Iraq and the Pathologies of Primacy
The Flawed Logic That Produced the War Is Alive and Well
The current crisis between Russia and Ukraine is a reckoning that has been 30 years in the making. It is about much more than Ukraine and its possible NATO membership. It is about the future of the European order crafted after the Soviet Union’s collapse. During the 1990s, the United States and its allies designed a Euro-Atlantic security architecture in which Russia had no clear commitment or stake, and since Russian President Vladimir Putin came to power, Russia has been challenging that system. Putin has routinely complained that the global order ignores Russia’s security concerns, and he has demanded that the West recognize Moscow’s right to a sphere of privileged interests in the post-Soviet space. He has staged incursions into neighboring states, such as Georgia, that have moved out of Russia’s orbit in order to prevent them from fully reorienting.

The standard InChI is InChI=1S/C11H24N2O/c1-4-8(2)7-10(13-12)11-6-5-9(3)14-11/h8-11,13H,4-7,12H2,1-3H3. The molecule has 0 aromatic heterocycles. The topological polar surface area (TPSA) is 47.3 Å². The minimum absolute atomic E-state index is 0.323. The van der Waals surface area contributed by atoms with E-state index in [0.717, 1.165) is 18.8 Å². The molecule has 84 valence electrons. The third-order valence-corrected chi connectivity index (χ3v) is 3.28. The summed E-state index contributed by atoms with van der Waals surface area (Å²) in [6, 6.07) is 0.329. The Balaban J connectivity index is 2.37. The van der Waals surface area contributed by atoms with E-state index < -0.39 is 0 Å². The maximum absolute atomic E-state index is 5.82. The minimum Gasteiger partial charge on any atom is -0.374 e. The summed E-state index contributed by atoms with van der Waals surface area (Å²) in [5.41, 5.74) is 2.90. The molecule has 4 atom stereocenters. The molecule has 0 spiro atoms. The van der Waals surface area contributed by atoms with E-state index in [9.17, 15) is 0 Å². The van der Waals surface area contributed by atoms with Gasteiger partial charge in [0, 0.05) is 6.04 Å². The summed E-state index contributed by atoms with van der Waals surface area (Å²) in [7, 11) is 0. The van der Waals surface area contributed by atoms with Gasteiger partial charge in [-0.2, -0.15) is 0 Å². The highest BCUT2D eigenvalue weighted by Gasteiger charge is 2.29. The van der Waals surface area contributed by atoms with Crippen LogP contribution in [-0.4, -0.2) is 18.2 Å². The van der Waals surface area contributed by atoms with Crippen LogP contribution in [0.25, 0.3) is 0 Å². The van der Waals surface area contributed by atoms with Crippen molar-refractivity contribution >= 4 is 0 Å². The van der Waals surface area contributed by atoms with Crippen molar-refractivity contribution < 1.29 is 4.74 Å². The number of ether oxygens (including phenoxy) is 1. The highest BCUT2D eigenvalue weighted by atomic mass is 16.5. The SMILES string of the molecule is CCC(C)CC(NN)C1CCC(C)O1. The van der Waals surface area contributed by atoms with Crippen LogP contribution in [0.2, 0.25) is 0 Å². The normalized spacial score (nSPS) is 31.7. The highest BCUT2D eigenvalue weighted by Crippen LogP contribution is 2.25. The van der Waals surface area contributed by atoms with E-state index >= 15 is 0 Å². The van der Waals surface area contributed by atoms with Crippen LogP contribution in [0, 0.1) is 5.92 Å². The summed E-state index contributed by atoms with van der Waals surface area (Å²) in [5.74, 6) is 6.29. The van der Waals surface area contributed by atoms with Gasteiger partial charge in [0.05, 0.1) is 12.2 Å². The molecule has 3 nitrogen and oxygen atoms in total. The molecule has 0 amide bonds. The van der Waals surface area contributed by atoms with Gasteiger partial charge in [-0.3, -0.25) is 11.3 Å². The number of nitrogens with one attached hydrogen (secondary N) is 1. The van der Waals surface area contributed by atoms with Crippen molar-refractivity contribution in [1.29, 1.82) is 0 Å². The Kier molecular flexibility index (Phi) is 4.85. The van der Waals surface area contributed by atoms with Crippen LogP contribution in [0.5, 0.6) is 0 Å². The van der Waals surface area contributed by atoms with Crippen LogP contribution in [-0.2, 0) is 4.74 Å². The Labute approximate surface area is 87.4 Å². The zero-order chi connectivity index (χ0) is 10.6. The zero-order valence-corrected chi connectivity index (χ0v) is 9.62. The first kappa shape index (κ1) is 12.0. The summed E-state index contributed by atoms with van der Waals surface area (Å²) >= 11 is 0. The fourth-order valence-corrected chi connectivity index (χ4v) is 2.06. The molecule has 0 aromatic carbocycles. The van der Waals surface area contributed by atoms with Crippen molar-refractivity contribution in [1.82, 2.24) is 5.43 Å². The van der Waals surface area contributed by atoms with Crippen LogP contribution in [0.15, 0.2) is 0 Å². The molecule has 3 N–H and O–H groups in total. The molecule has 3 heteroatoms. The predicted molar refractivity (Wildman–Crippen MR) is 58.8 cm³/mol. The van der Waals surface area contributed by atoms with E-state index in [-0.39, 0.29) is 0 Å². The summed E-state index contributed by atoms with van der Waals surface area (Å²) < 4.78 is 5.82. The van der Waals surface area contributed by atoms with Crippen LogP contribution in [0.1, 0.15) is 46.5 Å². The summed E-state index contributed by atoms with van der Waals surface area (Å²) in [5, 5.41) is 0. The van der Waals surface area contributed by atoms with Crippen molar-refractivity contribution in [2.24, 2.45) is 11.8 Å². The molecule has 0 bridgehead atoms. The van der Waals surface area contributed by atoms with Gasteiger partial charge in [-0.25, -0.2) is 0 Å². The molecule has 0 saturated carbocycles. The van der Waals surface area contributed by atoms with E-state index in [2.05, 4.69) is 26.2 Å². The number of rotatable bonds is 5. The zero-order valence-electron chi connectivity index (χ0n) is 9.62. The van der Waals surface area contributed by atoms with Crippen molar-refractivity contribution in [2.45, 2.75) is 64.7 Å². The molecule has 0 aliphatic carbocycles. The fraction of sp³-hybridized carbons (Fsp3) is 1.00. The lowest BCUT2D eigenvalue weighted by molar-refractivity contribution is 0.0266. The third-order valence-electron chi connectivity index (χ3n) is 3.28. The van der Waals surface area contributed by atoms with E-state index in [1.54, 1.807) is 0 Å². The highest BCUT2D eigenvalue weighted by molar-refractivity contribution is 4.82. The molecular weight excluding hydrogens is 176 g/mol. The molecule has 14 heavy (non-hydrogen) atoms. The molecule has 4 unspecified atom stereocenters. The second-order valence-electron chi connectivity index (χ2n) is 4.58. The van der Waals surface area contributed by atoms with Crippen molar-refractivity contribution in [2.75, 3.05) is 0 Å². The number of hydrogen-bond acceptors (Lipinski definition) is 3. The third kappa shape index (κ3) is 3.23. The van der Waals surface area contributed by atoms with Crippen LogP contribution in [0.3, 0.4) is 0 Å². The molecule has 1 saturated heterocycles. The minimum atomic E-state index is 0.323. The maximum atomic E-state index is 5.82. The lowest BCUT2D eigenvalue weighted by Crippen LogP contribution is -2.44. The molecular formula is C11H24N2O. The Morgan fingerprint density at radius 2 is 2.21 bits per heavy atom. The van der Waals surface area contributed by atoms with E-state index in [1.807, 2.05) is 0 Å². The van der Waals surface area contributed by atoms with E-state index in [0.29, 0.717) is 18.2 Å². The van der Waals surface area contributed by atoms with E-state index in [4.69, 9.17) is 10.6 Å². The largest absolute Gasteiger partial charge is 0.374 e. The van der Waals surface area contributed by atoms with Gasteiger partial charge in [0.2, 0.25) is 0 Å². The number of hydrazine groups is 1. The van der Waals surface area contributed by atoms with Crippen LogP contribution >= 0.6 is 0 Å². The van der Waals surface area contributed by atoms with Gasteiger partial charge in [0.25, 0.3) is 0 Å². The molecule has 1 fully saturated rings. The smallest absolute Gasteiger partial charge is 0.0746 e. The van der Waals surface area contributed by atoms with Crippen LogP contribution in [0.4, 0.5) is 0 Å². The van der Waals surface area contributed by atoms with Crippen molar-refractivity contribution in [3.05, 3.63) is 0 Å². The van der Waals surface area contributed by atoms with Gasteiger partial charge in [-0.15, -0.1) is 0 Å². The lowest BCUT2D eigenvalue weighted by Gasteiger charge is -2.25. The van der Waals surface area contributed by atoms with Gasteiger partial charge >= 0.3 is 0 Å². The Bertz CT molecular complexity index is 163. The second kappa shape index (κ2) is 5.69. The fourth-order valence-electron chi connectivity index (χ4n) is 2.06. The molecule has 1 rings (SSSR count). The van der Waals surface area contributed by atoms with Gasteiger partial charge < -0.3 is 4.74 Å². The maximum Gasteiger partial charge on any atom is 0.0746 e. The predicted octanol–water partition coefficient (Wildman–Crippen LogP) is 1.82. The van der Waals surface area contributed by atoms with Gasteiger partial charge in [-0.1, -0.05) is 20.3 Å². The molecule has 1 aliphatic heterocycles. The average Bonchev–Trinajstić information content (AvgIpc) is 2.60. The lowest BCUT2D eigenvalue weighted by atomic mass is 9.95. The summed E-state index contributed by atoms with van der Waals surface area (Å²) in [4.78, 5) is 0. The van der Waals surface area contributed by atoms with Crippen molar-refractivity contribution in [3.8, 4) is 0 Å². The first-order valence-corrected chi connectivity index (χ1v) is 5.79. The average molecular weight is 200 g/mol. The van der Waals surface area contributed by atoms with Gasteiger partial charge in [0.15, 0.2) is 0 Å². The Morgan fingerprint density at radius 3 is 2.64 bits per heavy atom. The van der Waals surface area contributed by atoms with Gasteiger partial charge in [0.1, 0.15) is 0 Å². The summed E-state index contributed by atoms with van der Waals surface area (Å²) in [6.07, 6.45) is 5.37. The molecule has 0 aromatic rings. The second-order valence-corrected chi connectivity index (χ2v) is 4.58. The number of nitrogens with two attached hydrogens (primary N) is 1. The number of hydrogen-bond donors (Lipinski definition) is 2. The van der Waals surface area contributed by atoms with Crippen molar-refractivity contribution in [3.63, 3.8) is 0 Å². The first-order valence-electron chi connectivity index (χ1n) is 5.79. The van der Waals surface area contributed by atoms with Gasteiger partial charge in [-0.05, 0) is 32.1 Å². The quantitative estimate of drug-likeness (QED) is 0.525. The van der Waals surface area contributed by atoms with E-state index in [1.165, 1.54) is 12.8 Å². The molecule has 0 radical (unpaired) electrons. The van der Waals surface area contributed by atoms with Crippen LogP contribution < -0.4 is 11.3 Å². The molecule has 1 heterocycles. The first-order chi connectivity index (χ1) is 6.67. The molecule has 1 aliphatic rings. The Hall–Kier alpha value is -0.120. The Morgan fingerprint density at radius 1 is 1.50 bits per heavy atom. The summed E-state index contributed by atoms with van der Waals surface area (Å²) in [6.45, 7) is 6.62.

Putin has now taken this approach one step further. He is threatening a far more comprehensive invasion of Ukraine than the annexation of Crimea and the intervention in the Donbas that Russia carried out in 2014, an invasion that would undermine the current order and potentially reassert Russia’s preeminence in what he insists is its “rightful” place on the European continent and in world affairs. He sees this as a good time to act. In his view, the United States is weak, divided, and less able to pursue a coherent foreign policy. His decades in office have made him more cynical about the United States’ staying power. Putin is now dealing with his fifth U.S. president, and he has come to see Washington as an unreliable interlocutor. The new German government is still finding its political feet, Europe on the whole is focused on its domestic challenges, and the tight energy market gives Russia more leverage over the continent. The Kremlin believes that it can bank on Beijing’s support, just as China supported Russia after the West tried to isolate it in 2014.